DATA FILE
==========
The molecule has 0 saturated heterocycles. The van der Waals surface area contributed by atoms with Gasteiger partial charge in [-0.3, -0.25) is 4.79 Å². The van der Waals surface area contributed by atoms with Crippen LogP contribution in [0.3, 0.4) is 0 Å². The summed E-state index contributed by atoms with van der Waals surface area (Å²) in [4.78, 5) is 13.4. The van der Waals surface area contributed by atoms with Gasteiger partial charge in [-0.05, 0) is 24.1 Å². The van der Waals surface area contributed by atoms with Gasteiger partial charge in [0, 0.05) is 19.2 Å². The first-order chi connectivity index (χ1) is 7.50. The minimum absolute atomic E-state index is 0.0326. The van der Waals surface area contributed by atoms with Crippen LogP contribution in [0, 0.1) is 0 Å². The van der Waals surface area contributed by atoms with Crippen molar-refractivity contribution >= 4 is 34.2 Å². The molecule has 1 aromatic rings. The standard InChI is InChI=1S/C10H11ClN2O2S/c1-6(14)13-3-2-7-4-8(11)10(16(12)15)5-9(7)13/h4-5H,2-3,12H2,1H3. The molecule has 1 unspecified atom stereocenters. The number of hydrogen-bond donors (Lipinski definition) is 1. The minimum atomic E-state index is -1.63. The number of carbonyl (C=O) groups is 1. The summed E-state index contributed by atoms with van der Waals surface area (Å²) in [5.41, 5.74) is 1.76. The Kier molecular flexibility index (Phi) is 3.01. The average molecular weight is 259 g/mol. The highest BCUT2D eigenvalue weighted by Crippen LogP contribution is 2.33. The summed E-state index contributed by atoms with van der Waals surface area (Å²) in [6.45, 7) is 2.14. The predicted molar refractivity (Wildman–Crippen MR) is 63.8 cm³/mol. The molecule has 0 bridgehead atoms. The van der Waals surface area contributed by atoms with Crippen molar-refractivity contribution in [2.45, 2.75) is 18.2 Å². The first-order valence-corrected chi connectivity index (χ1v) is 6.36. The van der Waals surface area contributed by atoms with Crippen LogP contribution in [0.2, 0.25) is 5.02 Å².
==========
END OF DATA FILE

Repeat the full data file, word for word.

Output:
The molecule has 0 saturated heterocycles. The van der Waals surface area contributed by atoms with Gasteiger partial charge in [-0.3, -0.25) is 4.79 Å². The van der Waals surface area contributed by atoms with Crippen LogP contribution in [0.3, 0.4) is 0 Å². The summed E-state index contributed by atoms with van der Waals surface area (Å²) in [4.78, 5) is 13.4. The van der Waals surface area contributed by atoms with Gasteiger partial charge in [-0.05, 0) is 24.1 Å². The van der Waals surface area contributed by atoms with Gasteiger partial charge in [0, 0.05) is 19.2 Å². The first-order chi connectivity index (χ1) is 7.50. The minimum absolute atomic E-state index is 0.0326. The van der Waals surface area contributed by atoms with Crippen LogP contribution in [0, 0.1) is 0 Å². The van der Waals surface area contributed by atoms with Crippen molar-refractivity contribution >= 4 is 34.2 Å². The molecule has 1 aromatic rings. The standard InChI is InChI=1S/C10H11ClN2O2S/c1-6(14)13-3-2-7-4-8(11)10(16(12)15)5-9(7)13/h4-5H,2-3,12H2,1H3. The molecule has 1 unspecified atom stereocenters. The number of hydrogen-bond donors (Lipinski definition) is 1. The minimum atomic E-state index is -1.63. The number of carbonyl (C=O) groups is 1. The summed E-state index contributed by atoms with van der Waals surface area (Å²) in [5.41, 5.74) is 1.76. The Kier molecular flexibility index (Phi) is 3.01. The average molecular weight is 259 g/mol. The highest BCUT2D eigenvalue weighted by Crippen LogP contribution is 2.33. The summed E-state index contributed by atoms with van der Waals surface area (Å²) in [6.45, 7) is 2.14. The predicted molar refractivity (Wildman–Crippen MR) is 63.8 cm³/mol. The molecule has 0 bridgehead atoms. The van der Waals surface area contributed by atoms with Crippen molar-refractivity contribution in [2.45, 2.75) is 18.2 Å². The first-order valence-corrected chi connectivity index (χ1v) is 6.36. The van der Waals surface area contributed by atoms with Crippen LogP contribution in [0.2, 0.25) is 5.02 Å².